Given the Controversy About When and How Often to Get Mammograms, How Do I Decide?

Apr 28, 2014 5:00:00 PM Posted by Iowa Radiology


Breast_Imaging_Center_of_Excellence_ACR_SealPrevailing Recommendations  

You may have heard conflicting recommendations regarding when and how often to get regular mammograms to screen for breast cancer.  The vast majority of authoritative U.S. health care organizations, including the American Medical Association, the American College of Obstetricians and Gynecologists, the American College of Radiology, the American Cancer Society, the American College of Family Physicians, and the National Cancer Institute, recommend annual mammography after a woman’s 40th birthday. When making decisions about your own personal health care, however, always talk to your regular health care provider, who can offer you informed advice while taking into consideration your individual needs, values, and medical history.

USPSTF Recommendations

The U.S. Preventive Services Task Force (USPSTF), a volunteer panel of experts in preventive medicine that makes regular recommendations to Congress, made news in November of 2009 by challenging the established recommendations for screening mammography. The research they cited indicated that the reduction in breast cancer mortality achieved through screening mammograms was less and that the rate of false positive results was greater for women aged 40-49 than for women 50-74. Consequently, the group recommended that the decision for annual mammography for women aged 40-49 should be an individual one rather than standard practice.  After age 50, the organization recommended screenings every two years rather than every year, as other authorities advise.  You can read the entire recommendation statement released by the USPSTF here.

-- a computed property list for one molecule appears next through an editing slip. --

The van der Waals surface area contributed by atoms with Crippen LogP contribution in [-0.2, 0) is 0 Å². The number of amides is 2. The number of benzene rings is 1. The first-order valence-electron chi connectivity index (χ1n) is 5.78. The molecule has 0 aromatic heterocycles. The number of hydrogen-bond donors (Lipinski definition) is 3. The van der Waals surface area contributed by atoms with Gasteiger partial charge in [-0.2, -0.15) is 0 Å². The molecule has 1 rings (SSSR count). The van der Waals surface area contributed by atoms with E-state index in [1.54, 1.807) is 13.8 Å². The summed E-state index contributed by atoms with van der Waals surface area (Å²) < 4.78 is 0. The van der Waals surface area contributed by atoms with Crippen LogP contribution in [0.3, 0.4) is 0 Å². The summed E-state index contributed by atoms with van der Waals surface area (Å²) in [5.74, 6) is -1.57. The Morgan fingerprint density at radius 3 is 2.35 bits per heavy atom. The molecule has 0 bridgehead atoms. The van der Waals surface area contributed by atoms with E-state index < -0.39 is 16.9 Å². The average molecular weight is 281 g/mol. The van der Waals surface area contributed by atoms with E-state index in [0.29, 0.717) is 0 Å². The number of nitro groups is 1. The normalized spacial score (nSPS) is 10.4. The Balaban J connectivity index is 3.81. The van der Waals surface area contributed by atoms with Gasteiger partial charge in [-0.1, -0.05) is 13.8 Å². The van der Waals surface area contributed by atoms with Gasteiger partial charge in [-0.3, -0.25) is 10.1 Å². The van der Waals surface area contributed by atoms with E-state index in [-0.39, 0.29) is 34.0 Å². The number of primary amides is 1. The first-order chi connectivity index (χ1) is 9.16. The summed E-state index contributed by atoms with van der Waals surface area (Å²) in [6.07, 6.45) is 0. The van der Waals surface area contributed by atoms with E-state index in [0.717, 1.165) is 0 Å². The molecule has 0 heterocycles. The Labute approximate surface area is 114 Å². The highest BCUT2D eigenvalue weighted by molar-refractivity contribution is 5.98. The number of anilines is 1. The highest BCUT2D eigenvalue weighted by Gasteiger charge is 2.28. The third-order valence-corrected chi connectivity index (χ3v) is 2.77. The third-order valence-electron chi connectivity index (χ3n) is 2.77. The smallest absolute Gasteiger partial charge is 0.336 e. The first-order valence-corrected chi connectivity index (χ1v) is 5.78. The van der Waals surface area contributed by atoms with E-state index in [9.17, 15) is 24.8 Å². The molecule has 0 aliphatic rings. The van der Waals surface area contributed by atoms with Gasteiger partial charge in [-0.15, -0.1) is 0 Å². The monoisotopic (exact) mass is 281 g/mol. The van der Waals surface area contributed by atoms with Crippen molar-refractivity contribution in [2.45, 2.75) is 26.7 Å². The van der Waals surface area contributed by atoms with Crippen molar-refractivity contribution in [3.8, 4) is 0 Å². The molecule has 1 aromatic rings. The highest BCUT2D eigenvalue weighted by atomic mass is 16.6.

Why the Difference?

According to Susan G. Komen, there are three main factors that make mammography less beneficial for women aged 40-49 than those over 50. 

  • Younger women have denser breast tissue, making abnormalities more difficult to spot in a mammogram.  This causes mammography to be a less effective screening tool for younger women.
  • Breast cancers tend to grow more quickly in younger women. As a result, annual or biannual screenings are less likely to catch cancers at an early stage and less effective at reducing breast cancer mortality in women under 50.
  • Women aged 40-49 have a lower risk of breast cancer and a higher rate of false positive results from mammography.  The American College of Radiology reports that women aged 40-49 who receive annual mammograms have a 30% chance of getting a false positive result within that decade.  False positive results cause harm in the form of unnecessary stress and follow-up procedures. The USPSTF concluded that these harms could outweigh the benefit of mammography for women under 50.


Factors to Consider